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It's Only Rock 'N' Roll

The Rolling Stones

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iTunes Editors’ Notes

Mick Jagger spent the ‘70s trying on new styles and trying to keep his band together. This would be guitarist Mick Taylor’s last album with the group, and his fluid playing enhances the band’s slash-and-burn aesthetic throughout most of it. There’s a ferocity to “If You Can’t Rock Me,” but Taylor can be best heard on the gorgeously melodic “Time Waits for No One.” The album is deliciously diverse, from the Motown swagger of “Ain’t Too Proud to Beg” and the classic Stones rip of “Dance Little Sister” to the hard rock reggae of “Luxury” and the striking ballads “Till the Next Goodbye” and “If You Really Want To Be My Friend.” The Stones intuitively understood what was demanded from a band in the ‘70s and found a way to deliver it without losing their signature sound. Jagger emerges as the prototypical rock ‘n’ roll singer, phrasing ingeniously and leading with a well-deserved smirk, especially on the Ron Wood–inspired title track. They have a laugh with the backroom goof of “Short and Curlies” and tighten up for the apocalyptic funk of “Fingerprint File.”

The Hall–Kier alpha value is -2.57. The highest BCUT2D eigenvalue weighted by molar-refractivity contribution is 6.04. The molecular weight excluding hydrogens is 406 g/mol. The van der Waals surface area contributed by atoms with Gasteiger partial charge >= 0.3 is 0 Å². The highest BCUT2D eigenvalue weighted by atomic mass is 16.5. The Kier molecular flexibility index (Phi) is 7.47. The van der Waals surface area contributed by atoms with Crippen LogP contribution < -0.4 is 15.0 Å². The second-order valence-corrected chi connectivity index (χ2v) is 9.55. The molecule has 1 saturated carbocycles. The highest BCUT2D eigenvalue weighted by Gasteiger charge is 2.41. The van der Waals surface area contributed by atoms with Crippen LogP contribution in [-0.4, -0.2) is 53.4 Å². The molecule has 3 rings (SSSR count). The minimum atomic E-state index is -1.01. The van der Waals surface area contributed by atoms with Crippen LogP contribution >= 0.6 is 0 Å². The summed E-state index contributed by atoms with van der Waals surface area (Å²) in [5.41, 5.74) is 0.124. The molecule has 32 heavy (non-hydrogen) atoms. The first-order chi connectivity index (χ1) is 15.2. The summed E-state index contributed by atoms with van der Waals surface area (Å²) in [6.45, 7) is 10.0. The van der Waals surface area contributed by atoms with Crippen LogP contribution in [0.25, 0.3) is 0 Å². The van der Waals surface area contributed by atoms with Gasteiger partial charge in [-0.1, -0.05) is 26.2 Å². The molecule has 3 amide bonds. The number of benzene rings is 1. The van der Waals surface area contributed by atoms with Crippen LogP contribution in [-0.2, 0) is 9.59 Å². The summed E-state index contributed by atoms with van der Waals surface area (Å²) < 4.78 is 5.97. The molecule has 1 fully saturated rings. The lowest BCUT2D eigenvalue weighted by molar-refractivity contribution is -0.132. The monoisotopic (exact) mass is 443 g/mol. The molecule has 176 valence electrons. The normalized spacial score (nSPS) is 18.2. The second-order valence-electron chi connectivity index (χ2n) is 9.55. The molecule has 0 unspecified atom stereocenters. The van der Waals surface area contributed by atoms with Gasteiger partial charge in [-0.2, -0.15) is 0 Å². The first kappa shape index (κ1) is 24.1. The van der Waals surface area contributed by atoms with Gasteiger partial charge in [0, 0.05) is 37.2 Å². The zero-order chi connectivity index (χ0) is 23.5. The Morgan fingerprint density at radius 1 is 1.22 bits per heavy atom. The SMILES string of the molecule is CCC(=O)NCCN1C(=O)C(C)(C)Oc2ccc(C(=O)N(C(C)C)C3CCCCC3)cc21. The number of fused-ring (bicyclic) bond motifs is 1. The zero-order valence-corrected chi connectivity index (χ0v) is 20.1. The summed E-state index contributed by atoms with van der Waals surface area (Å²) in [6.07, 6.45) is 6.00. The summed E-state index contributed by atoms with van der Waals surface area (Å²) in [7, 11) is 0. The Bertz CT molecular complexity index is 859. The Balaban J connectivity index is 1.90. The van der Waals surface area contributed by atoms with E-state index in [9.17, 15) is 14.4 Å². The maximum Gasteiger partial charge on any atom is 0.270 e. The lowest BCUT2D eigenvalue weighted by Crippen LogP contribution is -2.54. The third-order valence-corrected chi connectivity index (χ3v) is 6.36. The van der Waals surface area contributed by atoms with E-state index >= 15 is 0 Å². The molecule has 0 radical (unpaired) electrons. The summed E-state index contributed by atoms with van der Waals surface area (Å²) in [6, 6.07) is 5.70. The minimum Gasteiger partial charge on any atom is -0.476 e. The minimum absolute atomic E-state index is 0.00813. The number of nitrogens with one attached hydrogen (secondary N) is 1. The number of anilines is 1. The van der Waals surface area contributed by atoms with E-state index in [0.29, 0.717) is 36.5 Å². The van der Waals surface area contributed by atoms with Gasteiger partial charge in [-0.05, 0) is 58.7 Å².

Customer Reviews

Til The Next Goodbye

Underrated ballad. One of their best.

Good but not nearly as great

To me this was where the stones were doing two things 1.submitting to becoming what their critics had always accussed them of being, a a blues band whose music was what much deeper than the credit each listener gave it. 2. Accepting the fact that with the newer rock scenes coming in the 70s they could expect to be making great impact on the latest rock trends anymore. That is the feeling I got throughout this entire album their is a godd fun beat to it all but not an effort to change what they were doing (i. e. most of the magic is gone)

Biography

Formed: April, 1962 in London, England

Genre: Rock

Years Active: '60s, '70s, '80s, '90s, '00s, '10s

By the time the Rolling Stones began calling themselves the World's Greatest Rock & Roll Band in the late '60s, they had already staked out an impressive claim on the title. As the self-consciously dangerous alternative to the bouncy Merseybeat of the Beatles in the British Invasion, the Stones had pioneered the gritty, hard-driving blues-based rock & roll that came to define hard rock. With his preening machismo and latent maliciousness, Mick Jagger became the prototypical rock frontman,...
Full Bio